Belfast — ON the 20th anniversary of the civil rights marches in Northern Ireland, a leading Irish Roman Catholic bishop has urged Ulster's fractious politicians to engage in meaningful dialogue lest they bring politics ``into disrepute.'' Bishop Cahal Daly spoke Oct. 8 at a Protestant-Catholic meeting at Ballycastle north of Belfast. His remarks gave added impetus to constructive suggestions from moderate politicians Edward McGrady and Ken Magennis.
Mr. McGrady is a member of the mainly Catholic Social Democratic and Labour Party, which favors bringing about Irish unity by peaceful means. Mr. Magennis is a member of the mainly Protestant Official Unionist Party that favors continued links with Britain.
All three speakers were brought together by the Corrymeela Community, a church-based group of Catholics and Protestants searching for ``a way forward'' out of Northern Ireland's decades of sectarian violence.
Bishop Daly, an outspoken critic of the outlawed Irish Republican Army and its political wing, Sinn Fein, abruptly dismissed Sinn Fein's claims to be the true civil rights movement in Ulster. He said the IRA's terrorist campaign was ``the destruction of civil rights. It is a campaign of repression, it is counter-reformist, and indeed in the proper sense counter-revolutionary. The most basic of all civil rights is the right to life, and the IRA denies this right to whole categories of people.''
The bishop, whose statements carry more weight and credibility than those of almost any other member of the Irish Catholic hierarchy, also issued a blunt warning to political leaders who still hesitate to enter productive talks. ``Politicians who continue to refuse dialogue, or who demand preconditions for dialogue which they know to be impossible, are failing their country in this decisive moment of history,'' he said.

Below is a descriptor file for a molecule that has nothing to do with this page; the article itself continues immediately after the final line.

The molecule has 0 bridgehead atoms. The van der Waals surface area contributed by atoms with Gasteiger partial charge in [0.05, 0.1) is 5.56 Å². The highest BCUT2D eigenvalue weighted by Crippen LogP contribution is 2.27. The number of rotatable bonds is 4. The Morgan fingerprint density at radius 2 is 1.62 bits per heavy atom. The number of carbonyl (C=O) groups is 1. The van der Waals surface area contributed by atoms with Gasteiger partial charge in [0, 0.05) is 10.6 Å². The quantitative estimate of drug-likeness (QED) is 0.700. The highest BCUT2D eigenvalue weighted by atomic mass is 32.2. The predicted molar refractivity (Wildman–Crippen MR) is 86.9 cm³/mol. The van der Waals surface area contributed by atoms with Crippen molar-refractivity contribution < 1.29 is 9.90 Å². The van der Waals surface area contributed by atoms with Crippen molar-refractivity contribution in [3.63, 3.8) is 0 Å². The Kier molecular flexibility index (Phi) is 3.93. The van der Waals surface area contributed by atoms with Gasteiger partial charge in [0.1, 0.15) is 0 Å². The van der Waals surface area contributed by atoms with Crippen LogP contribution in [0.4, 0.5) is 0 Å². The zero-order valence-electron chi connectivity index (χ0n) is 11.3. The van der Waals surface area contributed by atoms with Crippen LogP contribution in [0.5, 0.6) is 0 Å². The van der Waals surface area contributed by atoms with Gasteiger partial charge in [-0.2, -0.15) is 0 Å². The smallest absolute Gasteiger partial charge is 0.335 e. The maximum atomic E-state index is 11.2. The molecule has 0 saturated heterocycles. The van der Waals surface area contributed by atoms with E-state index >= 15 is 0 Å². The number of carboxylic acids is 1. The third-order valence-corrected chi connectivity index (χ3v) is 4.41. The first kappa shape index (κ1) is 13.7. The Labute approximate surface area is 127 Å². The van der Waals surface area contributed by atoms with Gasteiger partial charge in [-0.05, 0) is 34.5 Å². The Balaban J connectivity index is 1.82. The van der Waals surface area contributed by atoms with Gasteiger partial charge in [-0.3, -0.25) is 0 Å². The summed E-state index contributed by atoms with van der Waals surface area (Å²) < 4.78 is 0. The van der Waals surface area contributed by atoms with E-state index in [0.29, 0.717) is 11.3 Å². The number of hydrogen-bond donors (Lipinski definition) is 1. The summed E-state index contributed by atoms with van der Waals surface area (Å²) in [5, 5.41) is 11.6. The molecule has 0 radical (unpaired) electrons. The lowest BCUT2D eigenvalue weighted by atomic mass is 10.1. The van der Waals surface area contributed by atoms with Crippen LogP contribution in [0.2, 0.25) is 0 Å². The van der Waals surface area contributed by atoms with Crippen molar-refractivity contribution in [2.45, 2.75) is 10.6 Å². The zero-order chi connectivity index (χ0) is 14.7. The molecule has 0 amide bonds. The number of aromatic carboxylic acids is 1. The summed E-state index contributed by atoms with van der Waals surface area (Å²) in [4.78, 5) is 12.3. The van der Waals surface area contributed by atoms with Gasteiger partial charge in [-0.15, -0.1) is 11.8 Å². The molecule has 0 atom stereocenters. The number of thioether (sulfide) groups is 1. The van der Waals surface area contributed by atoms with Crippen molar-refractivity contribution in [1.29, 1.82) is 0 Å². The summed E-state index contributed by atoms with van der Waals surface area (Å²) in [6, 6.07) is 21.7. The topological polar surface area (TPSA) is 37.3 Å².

Significantly, the representatives of Northern Ireland's 1 million Protestants and 0.5 million Catholics took their cue from the assembled Corrymeela peacemakers and made some tentative proposals which showed that at least some warmth remains beneath Ulster's long-frozen politics.
Unionist Magennis, whose constituency includes Ennis-killen, where 11 people died in an IRA bombing last year, said he would welcome talks between constitutional politicians in Northern Ireland ``without any input directly from London or Dublin.''
Mcgrady, a leading member of the SDLP, agreed. ``Let unionists and nationalists talk face to face,'' he said, ``each confident in his own case and respecting the integrity and validity of the other's position.''
Both men used politically coded language to sidestep the major obstacle, the Anglo-Irish agreement. Signed in 1985, this accord gives the Irish Republic a consultative role in the governing of Northern Ireland. In return, Dublin agreed to recognize the legitimacy of the Northern Irish state.
Unionists have bitterly opposed the agreement. They say that it has not improved the situation and is the first step to Irish unity. Nationalists cling to the accord, saying it guarantees a protection of their basic rights by giving the Irish government a direct voice in Ulster's affairs.
The workings of the agreement, though not its terms, are due for review next month, and both sides are privately trying to find a way forward while publicly adhering to their pro- or anti-agreement positions.
The Corrymeela conference attracted some influential observers from Dublin and London.
Hardliners and some political observers say moves toward peace are unlikely. But the Corrymeela conference shows that many ordinary people on both sides of the Northern Irish divide are longing for peace.